23. Joseph Mendola (1997). Valuing Emotions. Review of Metaphysics 51 (2):449-451.
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  24. Joseph Mendola (1994). Individualism in Social Science. Review of Metaphysics 48 (1):125-126.
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  25. Joseph Mendola (1991). General Ethics, by Agnes Heller. Philosophy and Phenomenological Research 51 (2):473-476.
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  26. Joseph Mendola (1990). An Ordinal Modification of Classical Utilitarianism. Erkenntnis 33 (1):73 - 88.
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  27. Joseph Mendola (1990). Intending and Motivation. Analysis 50 (3):190 - 193.
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  28. Joseph Mendola (1990). Objective Value and Subjective States. Philosophy and Phenomenological Research 50 (4):695-713.
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  29. Joseph Mendola (1989). Normative Realism, or Bernard Williams and Ethics at the Limit. Australasian Journal of Philosophy 67 (3):306 – 318.
    Recent arguments for normative realism have centered on attempts to meet a demand on normative facts articulated by harman, That they be required for explanations of uncontroversial phenomena. This paper argues that another argument for normative realism should take precedence, An argument suggested by williams's skeptical discussion of moral objectivity in "ethics and the limits of philosophy".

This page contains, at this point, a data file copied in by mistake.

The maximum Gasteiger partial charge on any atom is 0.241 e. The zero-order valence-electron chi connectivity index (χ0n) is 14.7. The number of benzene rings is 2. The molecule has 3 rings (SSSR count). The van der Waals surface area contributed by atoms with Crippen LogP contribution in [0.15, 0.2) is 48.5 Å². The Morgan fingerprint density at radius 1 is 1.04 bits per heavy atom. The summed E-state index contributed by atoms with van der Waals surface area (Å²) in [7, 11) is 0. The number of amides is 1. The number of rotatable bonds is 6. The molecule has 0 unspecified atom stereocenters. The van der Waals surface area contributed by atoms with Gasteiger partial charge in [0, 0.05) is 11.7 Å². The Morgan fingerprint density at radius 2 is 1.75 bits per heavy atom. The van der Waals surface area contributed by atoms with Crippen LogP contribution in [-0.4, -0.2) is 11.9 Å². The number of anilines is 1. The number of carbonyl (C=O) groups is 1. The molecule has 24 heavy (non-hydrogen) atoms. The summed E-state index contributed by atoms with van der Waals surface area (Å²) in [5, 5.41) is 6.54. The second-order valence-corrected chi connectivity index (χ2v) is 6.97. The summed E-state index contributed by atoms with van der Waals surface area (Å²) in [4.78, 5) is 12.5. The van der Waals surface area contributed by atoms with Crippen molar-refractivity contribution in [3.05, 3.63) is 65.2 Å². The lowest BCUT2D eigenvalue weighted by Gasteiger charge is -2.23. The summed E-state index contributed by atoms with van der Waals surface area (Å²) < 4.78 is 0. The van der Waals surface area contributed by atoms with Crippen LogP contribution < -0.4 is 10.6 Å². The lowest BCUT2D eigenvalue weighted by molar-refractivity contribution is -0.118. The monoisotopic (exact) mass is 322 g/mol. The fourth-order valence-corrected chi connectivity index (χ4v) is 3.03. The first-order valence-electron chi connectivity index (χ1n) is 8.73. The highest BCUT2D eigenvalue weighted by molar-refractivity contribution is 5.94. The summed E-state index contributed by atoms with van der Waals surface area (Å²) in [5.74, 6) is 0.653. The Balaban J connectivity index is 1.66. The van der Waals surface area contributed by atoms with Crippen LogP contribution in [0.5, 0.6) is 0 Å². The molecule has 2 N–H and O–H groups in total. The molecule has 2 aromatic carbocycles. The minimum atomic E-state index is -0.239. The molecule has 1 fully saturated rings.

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  30. Joseph Mendola (1988). On Rawls's Basic Structure. The Monist 71 (3):437-454.
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  31. Joseph Mendola (1987). Gauthier's Morals by Agreement and Two Kinds of Rationality. Ethics 97 (4):765-774.
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  32. Joseph Mendola (1987). The Indeterminacy of Options. American Philosophical Quarterly 24 (2):125 - 136.
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  33. Joseph Mendola (1986). Parfit on Directly Collectively Self-Defeating Moral Theories. Philosophical Studies 50 (1):153 - 166.